But it’s not just geoeconomics that shakes the way: geopolitics too. The status of Taiwan is the epicenter of the tension, which has grown in crescendo in 2022, with unusual episodes such as the visit of Nancy Pelosi, the strong Chinese reaction or the explicit and repeated commitment of a US president to come to the defense of Taiwan. the island in case of unjustified aggression. Experts consider it unlikely that Beijing will opt to regain control of the island by force anytime soon. The experience of the war in Ukraine will undoubtedly have invited prudence in Beijing. But the voices are increasing that point out that, despite this, that moment is getting closer. The internal turmoil in China linked to the discontent over the zero covid policy does not appear to be good news in this regard: a typical resource of autocratic regimes is to divert attention from internal problems to external causes that ignite a nationalist closure, and Xi Jinping, recently consolidated with an unusual third term, is a leader who wields a more assertive and nationalist tone than his predecessors. . Another important element to observe in this section will be the development of Western alliances in the region, including the Aukus (Australia, United Kingdom, USA) or the Quad (Australia, India, Japan and the USA). China continues to bolster its military capabilities at a rapid pace, and the other players in the region are in on them too, with Washington’s help. The US is “drawing lessons from the war in Ukraine to strengthen the self-defense capabilities of (its) partners in Asia-Pacific,” the Pentagon chief recently declared.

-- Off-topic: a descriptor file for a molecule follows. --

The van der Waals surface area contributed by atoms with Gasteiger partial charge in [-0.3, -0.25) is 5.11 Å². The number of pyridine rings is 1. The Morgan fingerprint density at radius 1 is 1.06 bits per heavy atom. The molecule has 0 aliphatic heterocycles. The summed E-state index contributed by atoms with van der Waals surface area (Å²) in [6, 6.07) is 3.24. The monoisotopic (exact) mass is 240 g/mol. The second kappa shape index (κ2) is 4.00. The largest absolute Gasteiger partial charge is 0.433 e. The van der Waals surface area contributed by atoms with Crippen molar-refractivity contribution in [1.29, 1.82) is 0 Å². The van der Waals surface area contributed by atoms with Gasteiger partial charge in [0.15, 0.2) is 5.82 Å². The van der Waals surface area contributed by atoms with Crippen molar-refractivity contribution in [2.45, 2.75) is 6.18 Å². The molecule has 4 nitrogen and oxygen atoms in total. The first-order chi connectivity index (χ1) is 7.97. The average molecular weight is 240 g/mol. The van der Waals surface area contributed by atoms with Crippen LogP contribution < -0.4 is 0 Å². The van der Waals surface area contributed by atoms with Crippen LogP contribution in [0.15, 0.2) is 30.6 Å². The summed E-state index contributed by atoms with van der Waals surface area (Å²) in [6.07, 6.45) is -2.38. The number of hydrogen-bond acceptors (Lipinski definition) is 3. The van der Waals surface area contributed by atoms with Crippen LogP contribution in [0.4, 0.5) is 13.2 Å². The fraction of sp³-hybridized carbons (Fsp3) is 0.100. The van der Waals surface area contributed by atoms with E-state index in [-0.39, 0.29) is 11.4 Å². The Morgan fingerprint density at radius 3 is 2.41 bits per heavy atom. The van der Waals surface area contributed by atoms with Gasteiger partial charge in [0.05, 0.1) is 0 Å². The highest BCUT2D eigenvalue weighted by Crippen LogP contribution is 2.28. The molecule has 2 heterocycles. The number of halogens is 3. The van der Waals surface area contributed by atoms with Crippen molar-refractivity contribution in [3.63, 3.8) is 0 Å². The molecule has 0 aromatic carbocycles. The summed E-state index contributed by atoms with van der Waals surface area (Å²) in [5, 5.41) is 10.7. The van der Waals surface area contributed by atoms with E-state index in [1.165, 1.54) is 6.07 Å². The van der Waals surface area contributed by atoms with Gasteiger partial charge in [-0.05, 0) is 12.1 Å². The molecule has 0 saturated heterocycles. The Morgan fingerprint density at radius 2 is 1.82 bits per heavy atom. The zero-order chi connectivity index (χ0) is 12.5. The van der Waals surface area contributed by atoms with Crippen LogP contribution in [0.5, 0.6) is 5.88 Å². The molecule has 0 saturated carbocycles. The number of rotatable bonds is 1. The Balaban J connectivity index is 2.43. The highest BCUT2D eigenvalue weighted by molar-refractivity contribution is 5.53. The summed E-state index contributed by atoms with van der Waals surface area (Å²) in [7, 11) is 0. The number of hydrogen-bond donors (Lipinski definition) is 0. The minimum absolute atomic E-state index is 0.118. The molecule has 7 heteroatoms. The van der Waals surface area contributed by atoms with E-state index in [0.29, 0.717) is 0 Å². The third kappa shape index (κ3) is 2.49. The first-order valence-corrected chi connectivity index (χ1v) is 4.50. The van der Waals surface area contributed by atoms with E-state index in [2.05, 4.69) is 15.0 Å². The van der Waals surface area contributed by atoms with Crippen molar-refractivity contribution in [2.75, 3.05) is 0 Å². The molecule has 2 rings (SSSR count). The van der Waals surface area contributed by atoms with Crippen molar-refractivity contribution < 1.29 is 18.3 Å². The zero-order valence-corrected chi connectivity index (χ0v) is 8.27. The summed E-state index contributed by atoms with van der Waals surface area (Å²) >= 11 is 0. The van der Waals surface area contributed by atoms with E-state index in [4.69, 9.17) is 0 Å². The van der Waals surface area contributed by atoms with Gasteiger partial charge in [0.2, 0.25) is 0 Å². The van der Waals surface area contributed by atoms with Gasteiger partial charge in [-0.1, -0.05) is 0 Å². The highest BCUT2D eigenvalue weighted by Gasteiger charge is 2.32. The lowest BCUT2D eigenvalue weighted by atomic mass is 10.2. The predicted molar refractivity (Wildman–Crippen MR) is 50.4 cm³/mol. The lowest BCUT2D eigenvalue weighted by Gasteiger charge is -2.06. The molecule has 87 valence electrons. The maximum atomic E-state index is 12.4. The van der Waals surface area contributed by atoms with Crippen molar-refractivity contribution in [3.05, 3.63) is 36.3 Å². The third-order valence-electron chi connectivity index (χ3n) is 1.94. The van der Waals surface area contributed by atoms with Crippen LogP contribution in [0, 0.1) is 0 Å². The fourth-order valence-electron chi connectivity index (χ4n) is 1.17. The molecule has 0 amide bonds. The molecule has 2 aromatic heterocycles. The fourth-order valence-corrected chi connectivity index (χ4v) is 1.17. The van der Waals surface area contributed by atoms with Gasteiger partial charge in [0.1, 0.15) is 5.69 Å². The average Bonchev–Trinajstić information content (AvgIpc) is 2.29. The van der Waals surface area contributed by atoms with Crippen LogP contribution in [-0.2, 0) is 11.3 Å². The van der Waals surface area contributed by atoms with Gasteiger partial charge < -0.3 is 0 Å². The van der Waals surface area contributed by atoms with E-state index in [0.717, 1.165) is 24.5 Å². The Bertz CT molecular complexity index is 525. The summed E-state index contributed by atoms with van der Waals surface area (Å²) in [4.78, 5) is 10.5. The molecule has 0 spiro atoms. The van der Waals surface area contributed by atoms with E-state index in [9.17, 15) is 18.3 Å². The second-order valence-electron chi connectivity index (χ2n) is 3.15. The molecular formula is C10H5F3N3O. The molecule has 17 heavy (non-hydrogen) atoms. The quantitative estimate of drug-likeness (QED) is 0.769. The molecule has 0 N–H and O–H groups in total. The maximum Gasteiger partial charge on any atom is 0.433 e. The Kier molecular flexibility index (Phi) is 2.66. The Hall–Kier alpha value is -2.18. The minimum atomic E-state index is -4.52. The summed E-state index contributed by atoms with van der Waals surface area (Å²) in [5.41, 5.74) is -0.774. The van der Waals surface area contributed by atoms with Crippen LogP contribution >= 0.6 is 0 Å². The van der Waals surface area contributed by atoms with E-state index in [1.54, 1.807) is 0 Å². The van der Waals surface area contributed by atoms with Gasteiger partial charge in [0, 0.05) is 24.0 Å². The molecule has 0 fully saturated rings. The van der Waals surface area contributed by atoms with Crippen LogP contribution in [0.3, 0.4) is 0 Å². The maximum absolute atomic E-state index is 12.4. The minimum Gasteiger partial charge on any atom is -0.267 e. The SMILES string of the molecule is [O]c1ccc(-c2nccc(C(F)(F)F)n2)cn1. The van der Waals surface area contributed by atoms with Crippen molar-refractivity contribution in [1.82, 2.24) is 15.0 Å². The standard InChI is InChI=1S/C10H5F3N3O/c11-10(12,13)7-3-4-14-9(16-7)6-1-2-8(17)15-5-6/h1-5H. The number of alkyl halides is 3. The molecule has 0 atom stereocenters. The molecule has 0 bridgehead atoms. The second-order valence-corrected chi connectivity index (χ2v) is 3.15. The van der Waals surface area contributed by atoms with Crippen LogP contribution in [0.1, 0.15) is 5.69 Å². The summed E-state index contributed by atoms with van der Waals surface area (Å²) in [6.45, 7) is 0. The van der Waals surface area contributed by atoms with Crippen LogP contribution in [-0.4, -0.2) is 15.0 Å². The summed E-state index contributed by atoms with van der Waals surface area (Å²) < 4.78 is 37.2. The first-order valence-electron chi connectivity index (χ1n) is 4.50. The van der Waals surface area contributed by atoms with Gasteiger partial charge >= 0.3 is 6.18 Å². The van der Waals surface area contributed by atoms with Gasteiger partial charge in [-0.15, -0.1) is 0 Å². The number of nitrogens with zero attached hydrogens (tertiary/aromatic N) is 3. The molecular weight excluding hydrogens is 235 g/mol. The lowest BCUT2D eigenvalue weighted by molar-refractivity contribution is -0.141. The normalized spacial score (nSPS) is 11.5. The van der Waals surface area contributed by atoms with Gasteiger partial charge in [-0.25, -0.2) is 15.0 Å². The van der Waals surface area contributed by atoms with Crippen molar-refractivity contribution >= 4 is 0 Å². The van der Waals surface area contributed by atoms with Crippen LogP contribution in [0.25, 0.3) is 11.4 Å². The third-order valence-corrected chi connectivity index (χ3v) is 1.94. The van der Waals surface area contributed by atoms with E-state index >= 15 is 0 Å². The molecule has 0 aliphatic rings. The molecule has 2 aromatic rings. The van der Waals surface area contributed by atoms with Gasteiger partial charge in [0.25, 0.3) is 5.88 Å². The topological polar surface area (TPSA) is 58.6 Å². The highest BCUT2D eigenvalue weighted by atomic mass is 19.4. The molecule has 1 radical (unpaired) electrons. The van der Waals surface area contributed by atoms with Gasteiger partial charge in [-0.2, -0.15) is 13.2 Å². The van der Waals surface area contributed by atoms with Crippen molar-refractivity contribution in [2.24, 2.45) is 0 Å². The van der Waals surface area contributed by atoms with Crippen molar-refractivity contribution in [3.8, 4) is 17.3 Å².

Economic turmoil